Sunday, February 22, 2004


UP FRONT News 2/22/04
Published by Tom Weiss
Editorial Advisor: Willard Whittingham

“The paper that can’t be bought and can’t be sold.”

“How many houses can you have? How many cars can you have? How much greed could you possibly have?” was the response from “R.A.”, a worker at the Sunnydale Farms milk plant in Brooklyn, to the news about multi-million dollar/euro CEO rip-off at the parent Parmalat Company in Italy.

Karl Marx, despite volumes of bad press he has received over the years, much of it attributable to eras of atrocities committed in his name (see Joseph Stalin, see also Communist China in Tibet; see also; see also…), had a point. There is, in fact, a ruling class. It exists in every country and it transcends national boundaries, political systems, and cultures. The world’s most potent ruling class is, of course, based in the U.S., much of it in New York City. Its life blood is anything that generates cash: oil, diamonds, DVD’s, pharmaceuticals, rock and roll, goose liver pate’, cocaine, smart bombs, prostitution, slavery, and of course housing.

The reality of the ruling class transcends generations. The Old Testament is a good place to start a rather murderous legacy that includes pharaohs, kings/queens, tsars, emperors, presidents, popes, movie stars, corporate executives, publishers, athletes, villains and heroes. And it’s the “heroes” who play a systematically overlooked part in creating and sustaining the conditions that breed homelessness, among other very negative phenomena. And despite great historical movements and changes that have involved rich and poor alike: the rise of Christianity, the Enlightenment, the Renaissance, the French and Russian Revolutions, the decline of European colonialism, and the rise of Superpower America, the reality is that, “democracy” notwithstanding, the ruling class lives off the ruled, with deadly consequences. Millions and millions suffer and die because of this relationship. (I refer to the phenomenon as anthrocide as distinguished from genocide, which refers to the extinction of particular ethnic groups. Anthrocide doesn’t make that distinction. “The poor will always be with us?” As long as there is a ruling class, there will always be poverty and homelessness.)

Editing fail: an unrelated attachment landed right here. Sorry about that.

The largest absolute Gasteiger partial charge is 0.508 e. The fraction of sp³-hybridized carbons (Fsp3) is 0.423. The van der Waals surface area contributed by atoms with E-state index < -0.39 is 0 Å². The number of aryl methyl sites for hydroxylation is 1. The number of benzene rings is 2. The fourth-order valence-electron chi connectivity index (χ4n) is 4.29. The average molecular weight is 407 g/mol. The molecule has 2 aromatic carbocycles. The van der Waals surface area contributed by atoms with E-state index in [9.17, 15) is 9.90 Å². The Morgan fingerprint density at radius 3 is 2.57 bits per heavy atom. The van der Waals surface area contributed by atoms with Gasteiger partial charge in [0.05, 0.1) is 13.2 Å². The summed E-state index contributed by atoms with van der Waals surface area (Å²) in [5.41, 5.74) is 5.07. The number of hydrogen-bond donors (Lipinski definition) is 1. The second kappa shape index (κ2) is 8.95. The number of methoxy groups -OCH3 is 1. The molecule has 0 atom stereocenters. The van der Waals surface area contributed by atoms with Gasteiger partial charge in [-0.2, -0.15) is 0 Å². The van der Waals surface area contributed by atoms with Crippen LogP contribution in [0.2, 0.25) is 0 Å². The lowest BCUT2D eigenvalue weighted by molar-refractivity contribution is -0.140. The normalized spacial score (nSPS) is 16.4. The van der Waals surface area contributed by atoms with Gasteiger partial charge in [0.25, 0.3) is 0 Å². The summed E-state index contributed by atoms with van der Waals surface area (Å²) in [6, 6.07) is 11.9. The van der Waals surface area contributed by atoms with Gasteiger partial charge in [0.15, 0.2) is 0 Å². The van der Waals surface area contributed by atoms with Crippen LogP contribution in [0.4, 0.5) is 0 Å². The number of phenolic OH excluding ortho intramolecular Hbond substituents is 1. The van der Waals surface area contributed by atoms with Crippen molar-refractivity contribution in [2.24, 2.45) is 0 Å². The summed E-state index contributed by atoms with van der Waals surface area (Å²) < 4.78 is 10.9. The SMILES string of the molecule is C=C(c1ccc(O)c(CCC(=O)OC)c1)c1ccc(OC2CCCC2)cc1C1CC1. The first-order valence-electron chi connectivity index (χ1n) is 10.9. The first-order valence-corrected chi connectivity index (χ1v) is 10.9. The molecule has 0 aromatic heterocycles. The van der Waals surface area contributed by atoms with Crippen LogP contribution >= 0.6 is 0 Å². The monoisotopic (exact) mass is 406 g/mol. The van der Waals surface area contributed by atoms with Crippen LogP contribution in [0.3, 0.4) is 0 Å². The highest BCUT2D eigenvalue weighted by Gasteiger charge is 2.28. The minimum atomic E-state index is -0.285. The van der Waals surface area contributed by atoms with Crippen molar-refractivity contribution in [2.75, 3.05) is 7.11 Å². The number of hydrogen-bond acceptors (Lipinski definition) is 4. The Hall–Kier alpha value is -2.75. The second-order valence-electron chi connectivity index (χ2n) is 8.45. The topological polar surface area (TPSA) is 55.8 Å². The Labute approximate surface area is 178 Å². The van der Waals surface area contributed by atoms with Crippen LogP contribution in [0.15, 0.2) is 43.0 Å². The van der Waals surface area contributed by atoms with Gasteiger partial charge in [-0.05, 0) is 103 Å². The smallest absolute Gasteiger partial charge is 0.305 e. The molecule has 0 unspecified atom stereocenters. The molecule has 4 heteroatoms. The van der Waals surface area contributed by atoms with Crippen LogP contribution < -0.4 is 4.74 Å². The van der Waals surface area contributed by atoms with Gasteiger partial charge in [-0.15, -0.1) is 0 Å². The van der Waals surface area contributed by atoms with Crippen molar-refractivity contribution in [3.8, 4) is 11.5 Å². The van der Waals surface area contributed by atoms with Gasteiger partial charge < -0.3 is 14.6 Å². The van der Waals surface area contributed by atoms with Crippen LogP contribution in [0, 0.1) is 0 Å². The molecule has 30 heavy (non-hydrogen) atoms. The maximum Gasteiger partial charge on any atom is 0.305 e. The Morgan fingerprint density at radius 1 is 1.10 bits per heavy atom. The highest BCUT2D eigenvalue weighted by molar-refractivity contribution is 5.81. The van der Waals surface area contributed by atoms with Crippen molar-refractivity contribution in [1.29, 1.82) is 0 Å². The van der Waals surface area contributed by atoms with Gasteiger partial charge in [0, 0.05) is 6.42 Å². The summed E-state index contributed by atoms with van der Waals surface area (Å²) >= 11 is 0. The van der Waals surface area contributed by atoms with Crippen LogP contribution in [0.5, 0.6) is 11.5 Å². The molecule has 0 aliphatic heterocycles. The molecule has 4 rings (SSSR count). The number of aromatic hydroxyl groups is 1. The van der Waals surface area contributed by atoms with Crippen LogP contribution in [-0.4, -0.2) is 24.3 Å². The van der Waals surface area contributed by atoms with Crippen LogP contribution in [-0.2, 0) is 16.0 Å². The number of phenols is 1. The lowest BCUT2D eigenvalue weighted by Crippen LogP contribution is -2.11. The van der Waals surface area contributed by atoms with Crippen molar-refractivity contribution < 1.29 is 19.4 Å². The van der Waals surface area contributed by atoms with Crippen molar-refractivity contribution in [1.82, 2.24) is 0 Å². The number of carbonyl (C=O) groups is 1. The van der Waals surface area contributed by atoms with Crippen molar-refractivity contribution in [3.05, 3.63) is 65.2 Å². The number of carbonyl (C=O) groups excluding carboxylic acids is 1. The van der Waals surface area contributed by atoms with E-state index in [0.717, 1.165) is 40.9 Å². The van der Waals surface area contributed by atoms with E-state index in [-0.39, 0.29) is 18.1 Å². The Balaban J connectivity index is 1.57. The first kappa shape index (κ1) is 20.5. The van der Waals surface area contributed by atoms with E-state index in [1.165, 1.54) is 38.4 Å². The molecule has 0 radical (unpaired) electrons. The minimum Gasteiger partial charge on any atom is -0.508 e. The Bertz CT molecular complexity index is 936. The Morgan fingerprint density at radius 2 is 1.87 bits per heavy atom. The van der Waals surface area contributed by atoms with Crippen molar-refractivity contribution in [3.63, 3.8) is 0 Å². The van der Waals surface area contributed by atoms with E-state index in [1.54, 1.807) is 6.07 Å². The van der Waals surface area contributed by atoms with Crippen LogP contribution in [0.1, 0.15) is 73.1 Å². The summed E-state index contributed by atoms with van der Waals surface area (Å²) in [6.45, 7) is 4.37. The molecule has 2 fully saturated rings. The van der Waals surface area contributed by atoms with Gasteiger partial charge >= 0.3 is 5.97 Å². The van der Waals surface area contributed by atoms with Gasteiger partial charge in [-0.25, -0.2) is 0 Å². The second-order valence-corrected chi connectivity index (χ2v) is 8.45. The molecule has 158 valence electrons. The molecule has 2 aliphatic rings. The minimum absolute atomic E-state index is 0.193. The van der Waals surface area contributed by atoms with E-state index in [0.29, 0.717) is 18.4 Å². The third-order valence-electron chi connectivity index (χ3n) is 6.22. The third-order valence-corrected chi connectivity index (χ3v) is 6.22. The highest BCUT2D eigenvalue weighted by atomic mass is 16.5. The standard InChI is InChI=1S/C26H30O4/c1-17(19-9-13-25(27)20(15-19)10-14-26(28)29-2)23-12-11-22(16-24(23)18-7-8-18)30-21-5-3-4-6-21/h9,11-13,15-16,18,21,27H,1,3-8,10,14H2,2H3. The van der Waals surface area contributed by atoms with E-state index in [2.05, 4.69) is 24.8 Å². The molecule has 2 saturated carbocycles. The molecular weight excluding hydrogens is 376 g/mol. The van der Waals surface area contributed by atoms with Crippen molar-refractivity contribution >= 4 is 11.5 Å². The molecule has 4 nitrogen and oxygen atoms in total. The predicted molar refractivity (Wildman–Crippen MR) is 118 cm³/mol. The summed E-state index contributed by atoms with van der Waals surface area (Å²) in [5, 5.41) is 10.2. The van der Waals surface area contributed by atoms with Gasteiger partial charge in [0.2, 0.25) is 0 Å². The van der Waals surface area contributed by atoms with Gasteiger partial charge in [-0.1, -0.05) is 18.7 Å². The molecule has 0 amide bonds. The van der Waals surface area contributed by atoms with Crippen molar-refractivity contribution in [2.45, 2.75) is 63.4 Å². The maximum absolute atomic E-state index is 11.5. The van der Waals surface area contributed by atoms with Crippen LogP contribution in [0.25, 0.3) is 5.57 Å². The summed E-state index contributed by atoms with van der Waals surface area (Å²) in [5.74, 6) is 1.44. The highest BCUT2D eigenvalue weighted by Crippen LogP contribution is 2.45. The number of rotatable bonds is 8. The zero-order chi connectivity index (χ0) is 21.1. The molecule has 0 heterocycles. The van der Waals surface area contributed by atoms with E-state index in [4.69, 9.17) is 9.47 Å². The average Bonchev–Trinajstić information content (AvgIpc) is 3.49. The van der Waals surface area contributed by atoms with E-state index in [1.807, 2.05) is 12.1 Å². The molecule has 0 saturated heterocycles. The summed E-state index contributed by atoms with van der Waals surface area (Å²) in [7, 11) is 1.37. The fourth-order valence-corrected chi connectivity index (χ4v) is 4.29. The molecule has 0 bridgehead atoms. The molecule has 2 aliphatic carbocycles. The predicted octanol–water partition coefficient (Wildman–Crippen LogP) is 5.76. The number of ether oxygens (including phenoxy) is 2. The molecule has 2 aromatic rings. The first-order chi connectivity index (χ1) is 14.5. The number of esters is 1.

And similarly, although I am not aware of who first said or wrote the oft-quoted maxim that the rich get richer while the poor get poorer, I would suggest a change. To wit, the poor get poorer because the rich get richer.

Among the areas in which – certainly in this country and perhaps most dramatically in New York City – the socially toxic effect of the power of the ruling class is experienced in housing. A brief examination of, for example, the real estate section of the New York Times, particularly on a Sunday, is educational. The reader is likely to leaf through several pages of advertisements and listings for luxury housing. The ruling class selling and renting to the ruling class. Housing bling bling. And even as Martha Stewart, Richard Grasso, and other profiteers get caught, the rich get richer and can pay more for housing, thereby escalating the cost of one of life’s essentials. And one can be sure, considering the ripple effect generated by economic patterns in New York City, that, as for example, Donald Trump raises the ante, housing everywhere becomes less affordable, from Riverdale to Rio, from Manhattan to Moscow. And as housing becomes less affordable, the incidence of homelessness increases, somewhat moderated by the occasional availability of units in grim housing projects that reinforce the pattern of racial and economic segregation that persists in democracies and dictatorships alike.